The area south of Ocracoke Island is sometimes called the Southern Outer Banks. Cape Lookout National Seashore is part of the area and is only accessible by boat. There are 56 miles or so of wild isolated beaches there.
The real attraction of the Southern Outer Banks is the Crystal Coast which stretches from Beaufort, NC to Swansboro, NC. The heart of the area is a strand of beach which runs from Fort Macon State Park near Atlantic to the Point of Emerald Isle.
The area has about twenty one miles of beautiful beach with a population density of about half of what you would find in one of the Delaware beaches. The area is even on the doorstep of the 158,000 acres of the Croatan National Forest. The National Forest and the National Seashore keep the area from becoming just another over-developed beach area.
There are a wide variety of accomodations available on the shore, but the majority of what you will find are single family homes available for weekly rentals. There is one small oceanfront motel in Emerald Isle and a couple of larger ones up by Atlantic Beach. There are some scattered condo complexes, but nothing like the wall to wall highrises in Myrtle Beach.
The area differs greatly from Myrtle Beach. The main activities on the Crystal Coast are walking on the beach, fishing, boating, or visiting some of the area's historical sites. It is a peaceful area where stress is not part of the daily equation.
The Crystal Coast gets its name from the crystal clear waters that are usually found on its shores. I have visited beaches from Assateague Island all the way to Myrtle Beach, and I think some of the best beaches on the east coast are within the town limits of Emerald Isle. I have walked all the miles of beach within Emerald Isle's corporate boundaries at least three times since spring, and I am always amazed at the beauty of the beaches, and how there always seems to be space to enjoy the beach.
One of the unique things about the area is that the beaches face the south. Having the ocean to the south instead of the east is a little different, but it has its advantages especially during the cooler months.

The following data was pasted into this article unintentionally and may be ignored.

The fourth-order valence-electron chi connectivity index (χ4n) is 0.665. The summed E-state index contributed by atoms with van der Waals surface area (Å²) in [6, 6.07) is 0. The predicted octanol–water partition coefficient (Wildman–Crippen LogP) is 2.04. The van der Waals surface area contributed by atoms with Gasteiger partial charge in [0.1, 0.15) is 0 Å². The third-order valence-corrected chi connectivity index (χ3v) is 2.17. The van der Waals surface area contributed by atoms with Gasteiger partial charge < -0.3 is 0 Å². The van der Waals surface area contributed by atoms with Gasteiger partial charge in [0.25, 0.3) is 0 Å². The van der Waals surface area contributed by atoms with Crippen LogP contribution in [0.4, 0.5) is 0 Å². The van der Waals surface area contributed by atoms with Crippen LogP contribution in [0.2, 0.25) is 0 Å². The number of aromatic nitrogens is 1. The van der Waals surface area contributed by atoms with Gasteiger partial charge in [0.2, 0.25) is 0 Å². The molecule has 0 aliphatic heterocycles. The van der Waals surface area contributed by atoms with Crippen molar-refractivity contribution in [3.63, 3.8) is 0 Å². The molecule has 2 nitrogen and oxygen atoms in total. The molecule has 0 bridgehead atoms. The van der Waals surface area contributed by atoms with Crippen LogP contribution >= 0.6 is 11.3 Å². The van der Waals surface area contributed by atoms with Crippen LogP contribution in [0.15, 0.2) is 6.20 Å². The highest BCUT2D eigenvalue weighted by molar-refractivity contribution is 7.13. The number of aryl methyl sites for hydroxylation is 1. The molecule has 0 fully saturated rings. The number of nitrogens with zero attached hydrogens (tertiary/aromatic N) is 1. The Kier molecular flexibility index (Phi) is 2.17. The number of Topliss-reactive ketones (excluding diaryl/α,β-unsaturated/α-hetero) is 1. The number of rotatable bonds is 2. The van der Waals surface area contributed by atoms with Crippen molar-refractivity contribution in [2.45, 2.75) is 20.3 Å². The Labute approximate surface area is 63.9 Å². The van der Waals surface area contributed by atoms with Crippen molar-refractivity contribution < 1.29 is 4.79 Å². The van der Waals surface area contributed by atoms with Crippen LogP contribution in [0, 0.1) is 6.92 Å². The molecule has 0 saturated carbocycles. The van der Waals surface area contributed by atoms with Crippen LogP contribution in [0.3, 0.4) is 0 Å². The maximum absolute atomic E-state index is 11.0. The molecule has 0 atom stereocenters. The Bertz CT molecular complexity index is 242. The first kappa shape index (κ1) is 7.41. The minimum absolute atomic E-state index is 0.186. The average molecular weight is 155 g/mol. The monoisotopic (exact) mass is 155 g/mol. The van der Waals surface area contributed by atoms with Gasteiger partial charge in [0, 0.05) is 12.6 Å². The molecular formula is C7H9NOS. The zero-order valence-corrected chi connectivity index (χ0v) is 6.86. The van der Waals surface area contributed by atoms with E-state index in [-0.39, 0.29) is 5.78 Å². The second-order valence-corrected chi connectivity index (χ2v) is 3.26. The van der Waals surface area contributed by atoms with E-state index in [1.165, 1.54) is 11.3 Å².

If summer in Reston has finally gotten to you, or if the 104F or 106F high temperatures in the forecast towards the end of the third week of July 2011 have you considering a quick exit from town, you can check out our forecast temperatures for Emerald Isle.
The water has been warm enough for dipping in since the end of May so it is nearly perfect now. You can check water temperatures for much of the east coast at this link. You will find our surf temperatures in the mid-eighties which is just enough to cool you off and to keep those super hot temperatures at bay.
Our area also has the advantage of being a great area for boating whether you choose the sound or one of the big coastal rivers. Our traffic even on July 4th doesn't really compare to what anyone from Reston sees on a weekly basis so you can drop that worry because we are already past the season's peak traffic.
If you are planning on visiting, you can read lots more about the area at my Emerald Isle Travel Guide.
It is a unique area which has a real year round population. So while you get the advantage of being at the beach, you don't have to give up any modern services.
If you are a regular to Northern Outer Banks, you will be surprised at how much vegetation surrounds the homes in our beach communities and how laid back life is here on the Crystal Coast.
You might just the discover why the almost secret beaches that native North Carolinians have been enjoying for years are such a great place to live and visit.